Brazilian Portuguese is a language full of idiomatic expressions with diverse meanings and origins. As with English, many of these expressions are interchanged in sport – although they are often used to describe other things.
Some expressions are pretty similar to their English versions and may be heard during Rio 2016. However, others are particular to Brazilian culture and have no resemblance to English idioms. Here are a few examples:
Pendurar as chuteiras
Literal translation: to hang up the boots
Real meaning: to retire
Although it could be used for sports, this expression goes beyond the pitch. If a lawyer is planning to retire, they are planning to pendurar as chuteiras. It has the exact same meaning as “hang up the boots.” In English, other expressions that have the same meaning are “hang up the gloves” in boxing or “hang up the skates” for ice hockey fans.
Jogar a toalha
Literal translation: to throw in the towel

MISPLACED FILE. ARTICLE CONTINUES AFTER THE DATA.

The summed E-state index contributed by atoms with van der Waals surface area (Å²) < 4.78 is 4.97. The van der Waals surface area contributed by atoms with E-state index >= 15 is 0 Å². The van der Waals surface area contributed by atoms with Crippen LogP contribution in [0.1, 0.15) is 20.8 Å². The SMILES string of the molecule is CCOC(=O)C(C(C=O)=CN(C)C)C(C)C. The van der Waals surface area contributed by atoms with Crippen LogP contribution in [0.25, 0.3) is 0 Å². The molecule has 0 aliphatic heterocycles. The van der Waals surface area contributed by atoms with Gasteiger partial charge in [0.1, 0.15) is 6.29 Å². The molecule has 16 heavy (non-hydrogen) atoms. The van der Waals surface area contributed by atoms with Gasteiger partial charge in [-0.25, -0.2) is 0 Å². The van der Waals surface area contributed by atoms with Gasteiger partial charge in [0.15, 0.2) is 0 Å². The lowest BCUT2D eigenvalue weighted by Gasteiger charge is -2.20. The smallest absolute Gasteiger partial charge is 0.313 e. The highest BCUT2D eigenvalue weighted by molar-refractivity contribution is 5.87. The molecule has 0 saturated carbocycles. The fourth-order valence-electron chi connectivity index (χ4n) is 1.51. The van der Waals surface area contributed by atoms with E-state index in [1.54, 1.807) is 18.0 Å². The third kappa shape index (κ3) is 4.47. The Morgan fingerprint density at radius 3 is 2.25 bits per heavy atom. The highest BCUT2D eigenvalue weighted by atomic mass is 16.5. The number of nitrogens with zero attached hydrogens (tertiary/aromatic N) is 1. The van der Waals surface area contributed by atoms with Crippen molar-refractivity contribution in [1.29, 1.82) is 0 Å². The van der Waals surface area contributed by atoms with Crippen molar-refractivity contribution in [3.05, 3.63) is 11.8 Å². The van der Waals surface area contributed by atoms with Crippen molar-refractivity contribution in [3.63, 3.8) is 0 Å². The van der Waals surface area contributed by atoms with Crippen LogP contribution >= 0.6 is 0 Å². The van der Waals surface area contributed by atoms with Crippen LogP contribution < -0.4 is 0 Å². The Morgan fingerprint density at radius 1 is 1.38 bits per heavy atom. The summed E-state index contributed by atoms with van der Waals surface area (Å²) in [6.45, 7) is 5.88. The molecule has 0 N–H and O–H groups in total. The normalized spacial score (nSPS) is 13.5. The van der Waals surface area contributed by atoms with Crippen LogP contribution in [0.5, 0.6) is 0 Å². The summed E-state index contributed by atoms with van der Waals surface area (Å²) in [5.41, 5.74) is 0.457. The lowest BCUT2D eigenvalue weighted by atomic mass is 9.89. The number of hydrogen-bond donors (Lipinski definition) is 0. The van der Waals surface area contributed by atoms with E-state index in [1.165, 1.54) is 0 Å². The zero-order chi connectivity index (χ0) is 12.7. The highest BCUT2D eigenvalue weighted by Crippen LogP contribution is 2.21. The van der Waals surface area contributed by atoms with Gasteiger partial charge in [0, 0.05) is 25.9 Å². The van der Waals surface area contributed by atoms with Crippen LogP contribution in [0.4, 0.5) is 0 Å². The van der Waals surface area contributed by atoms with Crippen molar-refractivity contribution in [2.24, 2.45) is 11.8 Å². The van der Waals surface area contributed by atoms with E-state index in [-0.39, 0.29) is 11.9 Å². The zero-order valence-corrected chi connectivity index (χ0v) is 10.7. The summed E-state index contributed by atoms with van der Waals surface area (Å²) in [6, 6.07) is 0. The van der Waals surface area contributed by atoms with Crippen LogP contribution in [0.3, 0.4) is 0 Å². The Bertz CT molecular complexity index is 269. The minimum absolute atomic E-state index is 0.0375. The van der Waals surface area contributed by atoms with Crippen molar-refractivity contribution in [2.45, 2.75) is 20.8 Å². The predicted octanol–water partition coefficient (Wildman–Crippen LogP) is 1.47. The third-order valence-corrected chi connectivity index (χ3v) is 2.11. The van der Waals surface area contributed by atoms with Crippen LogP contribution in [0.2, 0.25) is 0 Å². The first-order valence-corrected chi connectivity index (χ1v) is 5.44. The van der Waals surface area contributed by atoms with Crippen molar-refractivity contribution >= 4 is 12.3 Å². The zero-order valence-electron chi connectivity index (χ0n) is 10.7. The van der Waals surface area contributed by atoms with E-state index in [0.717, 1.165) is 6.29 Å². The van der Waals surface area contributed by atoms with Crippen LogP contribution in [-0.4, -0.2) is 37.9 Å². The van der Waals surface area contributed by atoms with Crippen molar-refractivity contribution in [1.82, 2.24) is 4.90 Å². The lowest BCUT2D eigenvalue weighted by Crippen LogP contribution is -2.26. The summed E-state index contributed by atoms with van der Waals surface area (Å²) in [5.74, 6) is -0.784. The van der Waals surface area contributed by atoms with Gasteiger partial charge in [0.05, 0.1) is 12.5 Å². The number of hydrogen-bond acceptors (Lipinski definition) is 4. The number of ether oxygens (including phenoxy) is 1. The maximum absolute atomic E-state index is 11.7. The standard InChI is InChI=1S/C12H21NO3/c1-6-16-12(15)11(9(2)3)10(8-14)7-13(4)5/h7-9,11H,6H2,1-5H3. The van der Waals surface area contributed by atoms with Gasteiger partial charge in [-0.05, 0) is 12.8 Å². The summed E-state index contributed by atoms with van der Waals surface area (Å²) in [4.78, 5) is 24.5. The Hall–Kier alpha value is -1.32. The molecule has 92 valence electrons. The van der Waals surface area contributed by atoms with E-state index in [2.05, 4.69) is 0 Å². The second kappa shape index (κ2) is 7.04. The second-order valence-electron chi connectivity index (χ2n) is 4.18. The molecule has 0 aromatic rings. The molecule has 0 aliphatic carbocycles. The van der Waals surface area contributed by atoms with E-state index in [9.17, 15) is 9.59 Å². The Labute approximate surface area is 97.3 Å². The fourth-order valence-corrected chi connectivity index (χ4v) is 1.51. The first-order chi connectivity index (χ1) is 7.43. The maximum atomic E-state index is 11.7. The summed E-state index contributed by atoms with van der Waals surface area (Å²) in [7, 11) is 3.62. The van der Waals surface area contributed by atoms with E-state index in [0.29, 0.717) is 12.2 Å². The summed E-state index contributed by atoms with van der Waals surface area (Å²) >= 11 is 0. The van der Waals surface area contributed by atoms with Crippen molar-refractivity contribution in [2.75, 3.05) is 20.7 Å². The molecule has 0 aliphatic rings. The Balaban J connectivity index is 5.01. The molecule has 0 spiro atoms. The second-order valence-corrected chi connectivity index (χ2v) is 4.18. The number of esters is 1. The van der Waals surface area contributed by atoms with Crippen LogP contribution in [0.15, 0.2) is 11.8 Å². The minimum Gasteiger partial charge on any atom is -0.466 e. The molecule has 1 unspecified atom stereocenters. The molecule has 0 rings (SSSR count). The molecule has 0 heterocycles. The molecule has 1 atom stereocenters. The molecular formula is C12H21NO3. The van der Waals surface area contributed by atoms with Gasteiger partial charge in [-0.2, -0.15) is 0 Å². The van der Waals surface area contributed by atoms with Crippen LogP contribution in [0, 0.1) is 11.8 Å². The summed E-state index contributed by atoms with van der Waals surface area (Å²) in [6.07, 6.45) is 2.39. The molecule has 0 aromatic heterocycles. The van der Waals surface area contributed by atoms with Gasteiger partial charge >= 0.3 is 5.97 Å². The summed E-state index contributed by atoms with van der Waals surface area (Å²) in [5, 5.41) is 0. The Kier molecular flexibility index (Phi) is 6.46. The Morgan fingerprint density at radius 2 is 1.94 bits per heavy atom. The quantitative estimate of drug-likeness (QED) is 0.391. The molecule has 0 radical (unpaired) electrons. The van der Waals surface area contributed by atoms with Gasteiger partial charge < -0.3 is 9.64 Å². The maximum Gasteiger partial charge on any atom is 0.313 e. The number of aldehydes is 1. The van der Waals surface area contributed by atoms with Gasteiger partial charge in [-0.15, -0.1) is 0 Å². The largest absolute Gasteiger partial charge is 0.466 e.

Real meaning: to give up
“Throw in the towel” goes back to early 1900s boxing. Since that time, a towel has been thrown into the ring to signal a boxer giving up. By its symbolism, the expression has become widely popular in both English and Brazilian Portuguese languages.
Abandonar o barco
Literal translation: to abandon the ship
Real meaning: to give up on a difficult situation
When a person understands how hard a situation is and decides to give up on it, they are about to abandonar o barco – the same as “abandon ship,” for English speakers.
The popular “bola”
Bola, or ball in English, is a huge success among the idiomatic expressions. While baixar a bola (literal translation: to lower the ball) means to calm down or to lower expectations, pisar na bola (literal translation: to step in the ball) is the same as making a blunder. There is also trocar as bolas (or to switch the balls) which means getting confused about something, quite different from switching play during a football match, for example.
Jogar para escanteio
Literal translation: to throw to the corner
Real meaning: to push someone/something aside
Maria foi jogada para escanteio (“Maria was thrown to the corner”). That’s what Brazilian Portuguese speakers would say if someone is being ignored or pushed aside by another person. It has nothing to do with corner kicks in football.
Abrir o jogo
Literal translation: to open the game
Real meaning: to denounce, to reveal details about something
If someone has a secret and wants to reveal it, they have decided to abrir o jogo. In English, it has the same meaning as “put the cards on the table” or “to come clean.”